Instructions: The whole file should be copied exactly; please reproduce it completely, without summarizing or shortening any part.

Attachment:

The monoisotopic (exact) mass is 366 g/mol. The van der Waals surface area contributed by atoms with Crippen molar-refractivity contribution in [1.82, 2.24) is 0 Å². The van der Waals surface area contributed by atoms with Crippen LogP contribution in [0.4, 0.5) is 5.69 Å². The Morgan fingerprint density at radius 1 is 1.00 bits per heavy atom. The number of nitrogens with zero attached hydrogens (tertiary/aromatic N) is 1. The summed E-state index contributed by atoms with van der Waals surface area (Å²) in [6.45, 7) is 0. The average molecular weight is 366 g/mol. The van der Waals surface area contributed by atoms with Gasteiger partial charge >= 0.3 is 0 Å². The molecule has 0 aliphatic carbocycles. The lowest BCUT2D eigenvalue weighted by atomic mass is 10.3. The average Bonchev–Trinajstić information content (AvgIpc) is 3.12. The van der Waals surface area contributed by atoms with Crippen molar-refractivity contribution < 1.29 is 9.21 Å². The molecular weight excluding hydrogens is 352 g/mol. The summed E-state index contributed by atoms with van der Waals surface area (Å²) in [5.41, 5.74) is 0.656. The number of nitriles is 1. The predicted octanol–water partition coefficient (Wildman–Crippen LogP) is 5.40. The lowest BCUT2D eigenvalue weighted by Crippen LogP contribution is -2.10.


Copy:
The monoisotopic (exact) mass is 366 g/mol. The van der Waals surface area contributed by atoms with Crippen molar-refractivity contribution in [1.82, 2.24) is 0 Å². The van der Waals surface area contributed by atoms with Crippen LogP contribution in [0.4, 0.5) is 5.69 Å². The Morgan fingerprint density at radius 1 is 1.00 bits per heavy atom. The number of nitrogens with zero attached hydrogens (tertiary/aromatic N) is 1. The summed E-state index contributed by atoms with van der Waals surface area (Å²) in [6.45, 7) is 0. The average molecular weight is 366 g/mol. The van der Waals surface area contributed by atoms with Gasteiger partial charge >= 0.3 is 0 Å². The molecule has 0 aliphatic carbocycles. The lowest BCUT2D eigenvalue weighted by atomic mass is 10.3. The average Bonchev–Trinajstić information content (AvgIpc) is 3.12. The van der Waals surface area contributed by atoms with Crippen molar-refractivity contribution < 1.29 is 9.21 Å². The molecular weight excluding hydrogens is 352 g/mol. The summed E-state index contributed by atoms with van der Waals surface area (Å²) in [5.41, 5.74) is 0.656. The number of nitriles is 1. The predicted octanol–water partition coefficient (Wildman–Crippen LogP) is 5.40. The lowest BCUT2D eigenvalue weighted by Crippen LogP contribution is -2.10.